A digital revolution: behind the scenes with the IDF

In the digital era, technological developments and information saturation present ever-evolving challenges to the Israel Defense Forces (IDF), primarily in the data application and operational activities. Joe Charlaff speaks with the IDF to find out how it has embraced the technology.

Militaries are looking to increase the range of tactical information available to unit commander on the ground, utilising information stored in the cloud. Credit: Shutterstock

Akey influencer in modern combat is the ability for unit and tactical-level commander to have reliable and relevant battlefield information at their fingertips. Within the IDF, the J6 and Cyber Defense Directorate takes the leading in the cyber domain to ensure that the military’s digital platforms are available to the relevant levels of command to ensure the tactical edge and operational superiority in the information field.  

To this end, headquarters serving field brigades and divisions are receiving a new ‘Digital HQ’ kit, enabling the more effective use of information and decision making based on the data. For the IDF, its specialist Sigma branch is tasked with the responsibility to research, develop, and implement the latest in artificial intelligence (AI) and software development to keep the service operationally secure in the digital domain, and provide commanders with the information they need on demand.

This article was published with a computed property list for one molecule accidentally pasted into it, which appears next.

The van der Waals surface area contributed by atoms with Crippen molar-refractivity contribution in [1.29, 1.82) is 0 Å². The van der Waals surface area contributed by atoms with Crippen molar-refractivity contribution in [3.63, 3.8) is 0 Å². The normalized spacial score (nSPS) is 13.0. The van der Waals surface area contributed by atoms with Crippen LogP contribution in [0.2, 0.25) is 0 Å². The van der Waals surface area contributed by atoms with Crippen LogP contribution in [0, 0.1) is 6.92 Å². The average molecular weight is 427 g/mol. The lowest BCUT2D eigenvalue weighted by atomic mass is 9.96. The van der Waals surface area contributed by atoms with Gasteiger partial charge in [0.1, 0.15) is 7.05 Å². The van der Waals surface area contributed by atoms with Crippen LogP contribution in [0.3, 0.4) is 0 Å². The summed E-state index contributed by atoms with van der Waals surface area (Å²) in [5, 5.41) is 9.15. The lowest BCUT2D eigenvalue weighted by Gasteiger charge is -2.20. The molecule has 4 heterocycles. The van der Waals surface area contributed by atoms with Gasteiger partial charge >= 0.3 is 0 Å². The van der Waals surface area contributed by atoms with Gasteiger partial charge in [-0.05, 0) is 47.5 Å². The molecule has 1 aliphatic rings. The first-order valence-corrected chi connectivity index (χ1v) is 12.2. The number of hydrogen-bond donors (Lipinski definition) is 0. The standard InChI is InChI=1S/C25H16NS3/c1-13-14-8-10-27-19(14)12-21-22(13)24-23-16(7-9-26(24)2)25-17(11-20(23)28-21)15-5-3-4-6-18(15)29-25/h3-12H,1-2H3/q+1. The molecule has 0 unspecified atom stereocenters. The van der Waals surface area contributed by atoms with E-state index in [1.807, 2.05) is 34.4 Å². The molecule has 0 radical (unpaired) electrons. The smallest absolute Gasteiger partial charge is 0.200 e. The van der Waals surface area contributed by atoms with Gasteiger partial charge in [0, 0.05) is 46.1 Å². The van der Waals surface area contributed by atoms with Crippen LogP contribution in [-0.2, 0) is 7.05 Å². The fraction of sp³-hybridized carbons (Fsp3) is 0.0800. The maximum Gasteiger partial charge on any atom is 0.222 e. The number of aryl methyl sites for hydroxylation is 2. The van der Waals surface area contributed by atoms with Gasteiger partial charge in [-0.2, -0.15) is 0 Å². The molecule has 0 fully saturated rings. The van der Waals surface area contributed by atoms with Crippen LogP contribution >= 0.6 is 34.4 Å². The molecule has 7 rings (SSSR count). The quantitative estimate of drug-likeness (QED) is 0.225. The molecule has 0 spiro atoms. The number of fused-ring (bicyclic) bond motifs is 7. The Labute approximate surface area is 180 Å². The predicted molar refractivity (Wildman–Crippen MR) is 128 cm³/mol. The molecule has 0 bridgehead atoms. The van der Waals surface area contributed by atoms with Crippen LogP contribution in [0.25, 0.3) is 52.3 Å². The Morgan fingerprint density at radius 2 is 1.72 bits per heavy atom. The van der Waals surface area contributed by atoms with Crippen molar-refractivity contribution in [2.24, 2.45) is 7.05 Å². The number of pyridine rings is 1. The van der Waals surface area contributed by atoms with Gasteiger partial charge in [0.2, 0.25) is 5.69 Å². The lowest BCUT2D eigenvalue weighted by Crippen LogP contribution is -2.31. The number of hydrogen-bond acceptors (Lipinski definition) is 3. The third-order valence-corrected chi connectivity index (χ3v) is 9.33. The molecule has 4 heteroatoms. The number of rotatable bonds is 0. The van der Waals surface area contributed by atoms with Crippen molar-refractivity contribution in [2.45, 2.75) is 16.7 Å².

Joe Charlaff spoke with Lt Col Mark Mendelman, head of C4I R&D in the Sigma branch, on how the digital domain has revolutionised military tactics, and the latest development from the IDF on its ‘Dror’ digital cloud-based information sharing system.  

Joe Charlaff (JC): What is the Dror system and how does it work?

Lt Col Mark Mendelman (MM): We are in the midst of a new digital age and data-based revolution decision making process. The Dror system is a platform based on an operational cloud, which provides commanders with accessible information in the IDF slang language, adapted to their region, while being based on shared data - in context of time and space, from the brigade to the command and collects all the relevant data related to events, building a picture of the current action for commanders. 

Messages coming from sensors in the region are received, along with the history, and logical connections between events. We are trying to bring and use those advantages of the digital and data revolution on the battlefield, first of all for the soldier’s actions and also to enable a more accurate decision-making process.

Joe Charlaff (JC): How is the data network created and sustained?

Lt Col Mark Mendelman (MM): It is based on an extensive operational data platform. The data is collected in real time through sensors, which is sorted, and then creates an overview that provides information on a current situation in real time. It can be compared to “building blocks” that are each made up of intelligence pieces (usually gathered from drones) that add up to a new structure of data combining them together.